Know your salvation with certainty. Peter warns his church-attending readers then (and right here) that you must evaluate the genuineness of your salvation by making certain you are growing in character. Peter is pointed in 2 Peter 1:10, “Therefore, brethren, be all the more diligent to make certain about His calling and choosing you.” Peter encourages you in verse 8 and warns you in verse 9.

Encouragement–verse 8, “For if these qualities are yours and are increasing, they render you neither useless nor unfruitful in the true knowledge of our Lord Jesus Christ.” Then warning, verse 9, “For he who lacks these qualities is blind or short-sighted, having forgotten his purification from his former sins.” This phrase hits a theological bullseye. Though God is sure who His elect are and has given them an eternally secure salvation, the Christian professor might not always have assurance of salvation. Security is a fact revealed by the Holy Spirit that salvation is forever. Assurance is one’s confidence he or she possesses that eternal salvation.

Peter will teach us–those who claim Christ, who manifest a growth in genuine Christlike character will have assurance. But those who don’t, over time need to question whether they are real believers (or make-believers), like those Paul describes in Titus 1:16, “They profess to know God, but by their deeds they deny Him, being detestable and disobedient and worthless for any good deed.” The first rock that rescues you from error is to know your salvation with certainty. It is crucial we practice communion every Sunday to remember what Christ has done. But go beyond that, friends–train your mind to remember your salvation daily.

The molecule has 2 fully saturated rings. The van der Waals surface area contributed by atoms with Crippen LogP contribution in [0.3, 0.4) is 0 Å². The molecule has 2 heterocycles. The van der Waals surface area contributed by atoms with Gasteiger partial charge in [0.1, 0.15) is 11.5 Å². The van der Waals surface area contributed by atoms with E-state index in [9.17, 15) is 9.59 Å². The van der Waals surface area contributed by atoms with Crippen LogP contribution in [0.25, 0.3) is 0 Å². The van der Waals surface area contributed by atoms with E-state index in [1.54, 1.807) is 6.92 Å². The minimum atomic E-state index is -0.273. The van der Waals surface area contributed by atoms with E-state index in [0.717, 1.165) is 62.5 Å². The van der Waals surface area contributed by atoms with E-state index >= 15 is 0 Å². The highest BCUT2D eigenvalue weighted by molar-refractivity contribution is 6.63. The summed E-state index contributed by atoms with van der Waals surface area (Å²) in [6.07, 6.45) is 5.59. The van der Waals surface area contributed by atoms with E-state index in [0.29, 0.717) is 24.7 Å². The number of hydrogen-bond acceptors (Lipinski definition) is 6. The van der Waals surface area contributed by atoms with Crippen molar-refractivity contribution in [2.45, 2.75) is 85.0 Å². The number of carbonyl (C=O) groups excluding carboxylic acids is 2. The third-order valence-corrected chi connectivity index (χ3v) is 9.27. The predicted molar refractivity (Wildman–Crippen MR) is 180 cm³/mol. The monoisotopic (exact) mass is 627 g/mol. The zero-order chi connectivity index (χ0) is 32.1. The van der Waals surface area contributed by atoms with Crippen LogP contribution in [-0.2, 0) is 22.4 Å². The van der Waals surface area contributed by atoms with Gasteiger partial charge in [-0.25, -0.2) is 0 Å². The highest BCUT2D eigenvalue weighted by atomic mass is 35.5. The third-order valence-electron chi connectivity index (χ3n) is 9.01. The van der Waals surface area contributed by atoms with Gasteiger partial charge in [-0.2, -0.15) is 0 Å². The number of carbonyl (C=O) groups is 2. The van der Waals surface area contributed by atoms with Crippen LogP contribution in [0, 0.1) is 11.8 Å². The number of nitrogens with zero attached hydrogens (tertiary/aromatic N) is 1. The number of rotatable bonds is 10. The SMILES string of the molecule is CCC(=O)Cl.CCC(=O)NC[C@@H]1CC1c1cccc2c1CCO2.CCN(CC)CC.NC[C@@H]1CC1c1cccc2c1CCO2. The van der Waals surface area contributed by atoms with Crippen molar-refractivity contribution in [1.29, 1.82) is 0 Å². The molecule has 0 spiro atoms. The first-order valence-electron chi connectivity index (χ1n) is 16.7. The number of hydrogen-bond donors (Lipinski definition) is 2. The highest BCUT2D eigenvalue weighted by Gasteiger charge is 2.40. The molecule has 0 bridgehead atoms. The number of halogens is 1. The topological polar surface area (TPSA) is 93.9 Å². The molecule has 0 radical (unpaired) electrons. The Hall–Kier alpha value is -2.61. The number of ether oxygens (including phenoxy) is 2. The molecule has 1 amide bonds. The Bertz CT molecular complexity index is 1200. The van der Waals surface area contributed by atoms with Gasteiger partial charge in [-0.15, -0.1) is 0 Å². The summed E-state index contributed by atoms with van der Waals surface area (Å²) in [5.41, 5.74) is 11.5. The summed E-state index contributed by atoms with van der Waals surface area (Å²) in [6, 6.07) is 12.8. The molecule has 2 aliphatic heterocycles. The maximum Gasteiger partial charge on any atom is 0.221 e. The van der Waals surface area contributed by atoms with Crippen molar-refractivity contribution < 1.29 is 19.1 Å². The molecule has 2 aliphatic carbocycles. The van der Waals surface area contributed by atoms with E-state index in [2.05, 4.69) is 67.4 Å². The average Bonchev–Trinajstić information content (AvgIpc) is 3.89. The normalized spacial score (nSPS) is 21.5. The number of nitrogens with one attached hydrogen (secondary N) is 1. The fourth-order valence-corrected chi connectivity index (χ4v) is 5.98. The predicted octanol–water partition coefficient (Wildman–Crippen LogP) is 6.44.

#2  DEPEND on your SCRIPTURES with DOGMATISM  1:12-21

Next Peter wants us to not only know the Scriptures, but to understand the very nature of the Bible,

God’s inspired and revealed words given through His Old Testament prophets and New Testament Apostles. Peter wants his error-assaulted readers to know which words are God’s Word–which teaching is the truth and what words are phony.

Lots of sincere Christian-in-name types will say, “Here is a word from the Lord,” but it is not from the Bible. There are others who state they’ve received a message from God, but it is not found in God’s Word. There are others who speak as if they were giving a direct revelation from God, but they are merely quoting truths from the Bible. There are those who claim to teach God’s Word, but they are not teaching from the Bible.